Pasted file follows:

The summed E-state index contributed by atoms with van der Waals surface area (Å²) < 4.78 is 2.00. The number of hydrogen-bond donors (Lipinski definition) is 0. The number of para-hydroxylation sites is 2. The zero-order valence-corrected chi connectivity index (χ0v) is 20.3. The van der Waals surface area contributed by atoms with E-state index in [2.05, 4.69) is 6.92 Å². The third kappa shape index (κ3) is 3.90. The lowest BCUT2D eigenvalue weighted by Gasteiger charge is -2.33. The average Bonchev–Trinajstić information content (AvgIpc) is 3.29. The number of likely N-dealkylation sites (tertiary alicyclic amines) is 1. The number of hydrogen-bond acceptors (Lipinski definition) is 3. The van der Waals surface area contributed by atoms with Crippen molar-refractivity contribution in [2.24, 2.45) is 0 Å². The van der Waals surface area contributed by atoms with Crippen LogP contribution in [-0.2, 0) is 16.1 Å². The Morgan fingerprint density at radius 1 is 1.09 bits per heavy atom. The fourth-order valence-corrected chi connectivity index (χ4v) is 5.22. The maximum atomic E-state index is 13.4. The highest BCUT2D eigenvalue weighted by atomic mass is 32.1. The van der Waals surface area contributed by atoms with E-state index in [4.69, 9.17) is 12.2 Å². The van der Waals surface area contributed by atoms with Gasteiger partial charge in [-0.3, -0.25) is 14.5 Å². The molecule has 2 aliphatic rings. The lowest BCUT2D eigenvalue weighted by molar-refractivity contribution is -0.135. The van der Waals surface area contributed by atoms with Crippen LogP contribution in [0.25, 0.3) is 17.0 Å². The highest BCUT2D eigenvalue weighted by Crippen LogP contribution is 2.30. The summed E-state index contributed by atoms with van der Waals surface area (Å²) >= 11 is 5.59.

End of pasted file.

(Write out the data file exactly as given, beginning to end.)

The summed E-state index contributed by atoms with van der Waals surface area (Å²) < 4.78 is 2.00. The number of hydrogen-bond donors (Lipinski definition) is 0. The number of para-hydroxylation sites is 2. The zero-order valence-corrected chi connectivity index (χ0v) is 20.3. The van der Waals surface area contributed by atoms with E-state index in [2.05, 4.69) is 6.92 Å². The third kappa shape index (κ3) is 3.90. The lowest BCUT2D eigenvalue weighted by Gasteiger charge is -2.33. The average Bonchev–Trinajstić information content (AvgIpc) is 3.29. The number of likely N-dealkylation sites (tertiary alicyclic amines) is 1. The number of hydrogen-bond acceptors (Lipinski definition) is 3. The van der Waals surface area contributed by atoms with Crippen molar-refractivity contribution in [2.24, 2.45) is 0 Å². The van der Waals surface area contributed by atoms with Crippen LogP contribution in [-0.2, 0) is 16.1 Å². The Morgan fingerprint density at radius 1 is 1.09 bits per heavy atom. The fourth-order valence-corrected chi connectivity index (χ4v) is 5.22. The maximum atomic E-state index is 13.4. The highest BCUT2D eigenvalue weighted by atomic mass is 32.1. The van der Waals surface area contributed by atoms with E-state index in [4.69, 9.17) is 12.2 Å². The van der Waals surface area contributed by atoms with Gasteiger partial charge in [-0.3, -0.25) is 14.5 Å². The molecule has 2 aliphatic rings. The lowest BCUT2D eigenvalue weighted by molar-refractivity contribution is -0.135. The van der Waals surface area contributed by atoms with Crippen LogP contribution in [0.25, 0.3) is 17.0 Å². The highest BCUT2D eigenvalue weighted by Crippen LogP contribution is 2.30. The summed E-state index contributed by atoms with van der Waals surface area (Å²) >= 11 is 5.59.